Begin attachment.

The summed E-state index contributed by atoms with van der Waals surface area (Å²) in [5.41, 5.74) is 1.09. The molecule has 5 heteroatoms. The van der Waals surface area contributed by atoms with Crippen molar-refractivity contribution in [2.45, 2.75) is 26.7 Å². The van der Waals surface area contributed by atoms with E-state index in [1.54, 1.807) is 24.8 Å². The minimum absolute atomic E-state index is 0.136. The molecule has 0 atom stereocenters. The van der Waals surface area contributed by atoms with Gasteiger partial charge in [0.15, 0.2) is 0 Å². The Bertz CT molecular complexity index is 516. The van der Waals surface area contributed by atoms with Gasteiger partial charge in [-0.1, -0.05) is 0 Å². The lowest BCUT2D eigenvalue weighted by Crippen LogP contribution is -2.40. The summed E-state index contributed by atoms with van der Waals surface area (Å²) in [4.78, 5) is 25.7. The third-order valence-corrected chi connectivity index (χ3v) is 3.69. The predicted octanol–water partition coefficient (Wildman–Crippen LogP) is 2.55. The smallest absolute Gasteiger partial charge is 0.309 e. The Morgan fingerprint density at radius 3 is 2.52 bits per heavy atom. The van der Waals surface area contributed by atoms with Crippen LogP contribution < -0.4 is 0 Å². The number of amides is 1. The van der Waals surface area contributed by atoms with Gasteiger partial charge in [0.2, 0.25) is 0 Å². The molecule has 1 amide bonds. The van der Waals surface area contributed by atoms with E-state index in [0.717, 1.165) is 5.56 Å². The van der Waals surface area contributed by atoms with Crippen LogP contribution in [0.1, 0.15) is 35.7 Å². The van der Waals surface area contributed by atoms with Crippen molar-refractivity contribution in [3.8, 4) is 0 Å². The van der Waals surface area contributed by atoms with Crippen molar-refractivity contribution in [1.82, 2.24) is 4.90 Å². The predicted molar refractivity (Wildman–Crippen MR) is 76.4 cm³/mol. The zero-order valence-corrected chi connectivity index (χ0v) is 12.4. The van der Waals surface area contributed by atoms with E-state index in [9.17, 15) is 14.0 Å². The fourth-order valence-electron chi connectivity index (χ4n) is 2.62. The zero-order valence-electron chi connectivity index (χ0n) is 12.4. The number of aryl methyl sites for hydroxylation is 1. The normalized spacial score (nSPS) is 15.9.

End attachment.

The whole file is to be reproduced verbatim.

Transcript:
The summed E-state index contributed by atoms with van der Waals surface area (Å²) in [5.41, 5.74) is 1.09. The molecule has 5 heteroatoms. The van der Waals surface area contributed by atoms with Crippen molar-refractivity contribution in [2.45, 2.75) is 26.7 Å². The van der Waals surface area contributed by atoms with E-state index in [1.54, 1.807) is 24.8 Å². The minimum absolute atomic E-state index is 0.136. The molecule has 0 atom stereocenters. The van der Waals surface area contributed by atoms with Gasteiger partial charge in [0.15, 0.2) is 0 Å². The Bertz CT molecular complexity index is 516. The van der Waals surface area contributed by atoms with Gasteiger partial charge in [-0.1, -0.05) is 0 Å². The lowest BCUT2D eigenvalue weighted by Crippen LogP contribution is -2.40. The summed E-state index contributed by atoms with van der Waals surface area (Å²) in [4.78, 5) is 25.7. The third-order valence-corrected chi connectivity index (χ3v) is 3.69. The predicted octanol–water partition coefficient (Wildman–Crippen LogP) is 2.55. The smallest absolute Gasteiger partial charge is 0.309 e. The Morgan fingerprint density at radius 3 is 2.52 bits per heavy atom. The van der Waals surface area contributed by atoms with Crippen LogP contribution < -0.4 is 0 Å². The number of amides is 1. The van der Waals surface area contributed by atoms with Gasteiger partial charge in [0.2, 0.25) is 0 Å². The molecule has 1 amide bonds. The van der Waals surface area contributed by atoms with E-state index in [0.717, 1.165) is 5.56 Å². The van der Waals surface area contributed by atoms with Crippen LogP contribution in [0.1, 0.15) is 35.7 Å². The van der Waals surface area contributed by atoms with Crippen molar-refractivity contribution in [3.8, 4) is 0 Å². The van der Waals surface area contributed by atoms with Crippen molar-refractivity contribution in [1.82, 2.24) is 4.90 Å². The predicted molar refractivity (Wildman–Crippen MR) is 76.4 cm³/mol. The zero-order valence-corrected chi connectivity index (χ0v) is 12.4. The van der Waals surface area contributed by atoms with E-state index in [9.17, 15) is 14.0 Å². The fourth-order valence-electron chi connectivity index (χ4n) is 2.62. The zero-order valence-electron chi connectivity index (χ0n) is 12.4. The number of aryl methyl sites for hydroxylation is 1. The normalized spacial score (nSPS) is 15.9.